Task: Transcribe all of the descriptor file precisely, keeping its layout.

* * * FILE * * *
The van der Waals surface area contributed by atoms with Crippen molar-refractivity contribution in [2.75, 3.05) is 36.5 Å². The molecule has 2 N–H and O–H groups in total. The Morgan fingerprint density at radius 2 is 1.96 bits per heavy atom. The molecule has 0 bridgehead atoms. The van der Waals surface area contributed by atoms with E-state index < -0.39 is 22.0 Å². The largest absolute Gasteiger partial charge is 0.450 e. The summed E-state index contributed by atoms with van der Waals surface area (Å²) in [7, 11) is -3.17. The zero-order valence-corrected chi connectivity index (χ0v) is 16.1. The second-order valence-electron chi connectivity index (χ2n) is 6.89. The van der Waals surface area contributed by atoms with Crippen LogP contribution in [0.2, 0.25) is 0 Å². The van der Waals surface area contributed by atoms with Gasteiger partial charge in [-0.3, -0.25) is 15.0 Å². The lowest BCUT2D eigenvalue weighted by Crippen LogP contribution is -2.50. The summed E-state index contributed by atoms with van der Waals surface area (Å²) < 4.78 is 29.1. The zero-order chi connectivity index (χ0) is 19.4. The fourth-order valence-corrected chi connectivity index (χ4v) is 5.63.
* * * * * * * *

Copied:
The van der Waals surface area contributed by atoms with Crippen molar-refractivity contribution in [2.75, 3.05) is 36.5 Å². The molecule has 2 N–H and O–H groups in total. The Morgan fingerprint density at radius 2 is 1.96 bits per heavy atom. The molecule has 0 bridgehead atoms. The van der Waals surface area contributed by atoms with E-state index < -0.39 is 22.0 Å². The largest absolute Gasteiger partial charge is 0.450 e. The summed E-state index contributed by atoms with van der Waals surface area (Å²) in [7, 11) is -3.17. The zero-order valence-corrected chi connectivity index (χ0v) is 16.1. The second-order valence-electron chi connectivity index (χ2n) is 6.89. The van der Waals surface area contributed by atoms with Crippen LogP contribution in [0.2, 0.25) is 0 Å². The van der Waals surface area contributed by atoms with Gasteiger partial charge in [-0.3, -0.25) is 15.0 Å². The lowest BCUT2D eigenvalue weighted by Crippen LogP contribution is -2.50. The summed E-state index contributed by atoms with van der Waals surface area (Å²) < 4.78 is 29.1. The zero-order chi connectivity index (χ0) is 19.4. The fourth-order valence-corrected chi connectivity index (χ4v) is 5.63.